hot or not
It's not just Texas' weather that's hot. Three Lone Star State cities made Inc. magazine's list of hot startups cities — and Houston came in at No. 9.
The list came out of the Inc. 5000 report — the magazine's list of the fastest-growing 5,000 privately-held companies in the United States. The list was ranked by the three-year revenue growth of each of the cities' companies.
Houston had a three-year revenue growth 117 percent with 84 Houston companies on the 2019 Inc. 5000 list.
"After Hurricane Harvey hit in 2017, the Houston area's construction industry grew tremendously to help rebuild and repair the storm's damage," the short ranking blurb reads, mentioning two Inc. 5000 companies in Houston: oil pipeline services company JP Services (No. 792) and contractor services firm CC&D (No. 1,973).
Houston beat out Dallas (No. 10) by just 4 percent three-year revenue growth and 10 Inc. 5000 companies. The article calls out Dallas for its "low regulations, zero corporate income taxes, and the Dallas Entrepreneur Center, or DEC, which is a nonprofit organization serving as a hub for startup networking, funding, and mentorship."
Meanwhile, Austin, which ranked No. 2 on the list, had a three-year revenue growth 259 percent, and has 87 Inc. 5000 companies this year. Austin was praised for its "high rate of entrepreneurship and job creation" in the article, as well as for having outposts for top tech companies like Amazon, Apple, and Google.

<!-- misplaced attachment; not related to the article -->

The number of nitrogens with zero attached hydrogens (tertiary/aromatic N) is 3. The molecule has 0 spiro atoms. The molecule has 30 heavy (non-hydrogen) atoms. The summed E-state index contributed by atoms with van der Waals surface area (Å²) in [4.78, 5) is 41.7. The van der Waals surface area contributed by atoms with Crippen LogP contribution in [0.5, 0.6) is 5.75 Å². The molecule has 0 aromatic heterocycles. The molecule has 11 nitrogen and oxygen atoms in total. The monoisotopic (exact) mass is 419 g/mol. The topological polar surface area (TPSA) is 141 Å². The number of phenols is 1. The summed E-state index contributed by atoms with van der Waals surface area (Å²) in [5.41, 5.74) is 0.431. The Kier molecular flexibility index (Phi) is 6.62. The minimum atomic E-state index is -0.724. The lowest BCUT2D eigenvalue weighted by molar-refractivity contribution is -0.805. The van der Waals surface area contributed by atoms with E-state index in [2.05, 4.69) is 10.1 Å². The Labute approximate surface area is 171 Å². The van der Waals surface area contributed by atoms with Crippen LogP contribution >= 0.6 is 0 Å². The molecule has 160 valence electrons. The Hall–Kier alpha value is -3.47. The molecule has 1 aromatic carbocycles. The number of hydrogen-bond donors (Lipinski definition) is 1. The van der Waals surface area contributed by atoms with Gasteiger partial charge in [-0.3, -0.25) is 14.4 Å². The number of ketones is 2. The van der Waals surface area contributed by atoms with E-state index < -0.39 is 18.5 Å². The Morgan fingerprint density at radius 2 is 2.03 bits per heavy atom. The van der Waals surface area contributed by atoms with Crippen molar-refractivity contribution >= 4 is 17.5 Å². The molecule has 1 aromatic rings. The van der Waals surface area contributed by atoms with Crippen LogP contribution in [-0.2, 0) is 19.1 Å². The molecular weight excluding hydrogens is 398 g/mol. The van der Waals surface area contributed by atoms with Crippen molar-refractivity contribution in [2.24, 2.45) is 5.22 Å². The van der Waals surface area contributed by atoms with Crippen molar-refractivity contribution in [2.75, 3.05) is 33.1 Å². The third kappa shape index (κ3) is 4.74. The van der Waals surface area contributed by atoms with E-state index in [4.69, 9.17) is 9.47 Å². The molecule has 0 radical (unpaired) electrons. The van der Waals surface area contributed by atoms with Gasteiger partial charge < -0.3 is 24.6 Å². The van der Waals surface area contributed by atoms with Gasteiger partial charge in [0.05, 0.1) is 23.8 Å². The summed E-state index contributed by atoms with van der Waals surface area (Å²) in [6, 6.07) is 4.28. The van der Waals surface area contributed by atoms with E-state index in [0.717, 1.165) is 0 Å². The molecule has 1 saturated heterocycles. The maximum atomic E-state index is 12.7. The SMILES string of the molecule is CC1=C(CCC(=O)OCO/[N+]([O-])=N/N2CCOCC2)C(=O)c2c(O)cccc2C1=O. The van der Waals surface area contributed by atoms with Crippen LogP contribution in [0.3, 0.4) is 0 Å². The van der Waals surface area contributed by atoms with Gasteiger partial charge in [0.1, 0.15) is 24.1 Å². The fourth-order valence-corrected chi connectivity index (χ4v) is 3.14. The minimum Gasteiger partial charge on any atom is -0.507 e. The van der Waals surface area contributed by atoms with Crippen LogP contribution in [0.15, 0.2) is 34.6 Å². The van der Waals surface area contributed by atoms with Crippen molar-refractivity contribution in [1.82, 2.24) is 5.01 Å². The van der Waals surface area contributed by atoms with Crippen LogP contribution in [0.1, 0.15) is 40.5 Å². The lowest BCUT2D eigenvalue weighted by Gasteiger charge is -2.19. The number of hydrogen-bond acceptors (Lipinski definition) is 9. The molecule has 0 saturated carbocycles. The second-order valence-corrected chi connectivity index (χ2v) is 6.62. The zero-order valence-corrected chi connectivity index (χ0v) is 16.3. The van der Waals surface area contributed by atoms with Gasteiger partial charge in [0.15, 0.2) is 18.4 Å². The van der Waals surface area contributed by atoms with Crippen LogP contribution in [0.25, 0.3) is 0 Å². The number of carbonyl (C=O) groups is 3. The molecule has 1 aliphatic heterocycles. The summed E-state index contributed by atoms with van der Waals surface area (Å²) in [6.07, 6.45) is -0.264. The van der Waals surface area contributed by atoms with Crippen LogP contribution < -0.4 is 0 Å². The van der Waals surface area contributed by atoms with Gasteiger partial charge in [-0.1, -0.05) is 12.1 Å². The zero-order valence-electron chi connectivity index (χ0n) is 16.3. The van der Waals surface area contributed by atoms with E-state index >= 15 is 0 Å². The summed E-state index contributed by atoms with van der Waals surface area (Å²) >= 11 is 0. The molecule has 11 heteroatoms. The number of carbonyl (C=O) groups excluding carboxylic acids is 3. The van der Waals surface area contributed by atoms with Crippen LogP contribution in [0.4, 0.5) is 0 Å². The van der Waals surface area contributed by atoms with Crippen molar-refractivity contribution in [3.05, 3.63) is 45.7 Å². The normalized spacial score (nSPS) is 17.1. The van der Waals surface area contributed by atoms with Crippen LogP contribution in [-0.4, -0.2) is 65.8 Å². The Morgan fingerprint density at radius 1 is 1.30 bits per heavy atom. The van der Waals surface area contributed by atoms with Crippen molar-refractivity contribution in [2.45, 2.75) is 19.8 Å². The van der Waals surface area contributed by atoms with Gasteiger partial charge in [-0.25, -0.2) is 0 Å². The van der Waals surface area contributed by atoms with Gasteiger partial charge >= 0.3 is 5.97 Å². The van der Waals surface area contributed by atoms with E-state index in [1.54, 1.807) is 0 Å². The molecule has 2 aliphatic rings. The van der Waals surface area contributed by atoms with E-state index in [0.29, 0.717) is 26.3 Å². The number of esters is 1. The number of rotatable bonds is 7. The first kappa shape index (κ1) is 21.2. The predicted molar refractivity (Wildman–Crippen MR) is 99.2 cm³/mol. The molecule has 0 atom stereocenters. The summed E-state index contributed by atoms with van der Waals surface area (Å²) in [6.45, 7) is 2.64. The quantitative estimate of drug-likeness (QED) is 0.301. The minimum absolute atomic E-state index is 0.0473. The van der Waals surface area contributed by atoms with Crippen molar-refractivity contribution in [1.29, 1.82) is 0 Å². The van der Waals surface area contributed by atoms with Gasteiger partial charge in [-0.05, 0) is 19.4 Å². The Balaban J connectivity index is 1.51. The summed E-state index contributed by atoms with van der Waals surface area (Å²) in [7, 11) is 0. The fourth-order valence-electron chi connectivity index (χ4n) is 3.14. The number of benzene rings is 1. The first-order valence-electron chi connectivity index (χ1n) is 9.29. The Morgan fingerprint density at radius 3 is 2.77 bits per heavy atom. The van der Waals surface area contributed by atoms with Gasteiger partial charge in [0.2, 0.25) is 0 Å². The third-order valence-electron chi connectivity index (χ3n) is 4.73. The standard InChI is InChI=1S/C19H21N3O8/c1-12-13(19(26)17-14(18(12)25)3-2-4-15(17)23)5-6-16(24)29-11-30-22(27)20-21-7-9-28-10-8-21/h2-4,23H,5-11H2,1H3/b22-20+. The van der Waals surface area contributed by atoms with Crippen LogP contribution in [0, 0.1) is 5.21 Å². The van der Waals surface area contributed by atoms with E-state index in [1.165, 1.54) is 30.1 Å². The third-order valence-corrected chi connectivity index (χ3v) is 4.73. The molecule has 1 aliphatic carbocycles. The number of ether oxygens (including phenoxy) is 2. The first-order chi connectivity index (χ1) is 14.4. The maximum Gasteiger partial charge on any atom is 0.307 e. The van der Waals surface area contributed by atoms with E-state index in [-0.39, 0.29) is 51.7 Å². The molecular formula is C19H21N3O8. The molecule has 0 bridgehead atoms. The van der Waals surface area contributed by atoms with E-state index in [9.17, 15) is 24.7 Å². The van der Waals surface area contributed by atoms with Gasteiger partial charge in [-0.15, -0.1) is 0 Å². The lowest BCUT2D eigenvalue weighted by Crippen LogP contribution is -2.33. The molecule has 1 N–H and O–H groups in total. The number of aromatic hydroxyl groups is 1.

Here's the full list:
- San Francisco
- New York City
- San Diego
- Los Angeles
Earlier this month, Business Facilities magazine named Houston the fourth best startup ecosystem in the U.S., as well as the fourth best city for economic growth potential. Similarly, Commercial Cafe recently named Houston a top large city for early stage startups.
Susan Davenport, senior vice president of economic development for the Greater Houston Partnership, previously told InnovationMap that it's the city's diversity that keeps the city growing and resilient.
"The region's steady population increases, coupled with our relatively low costs of living and doing business, bode well for our economic growth potential reflected in this ranking," Davenport says.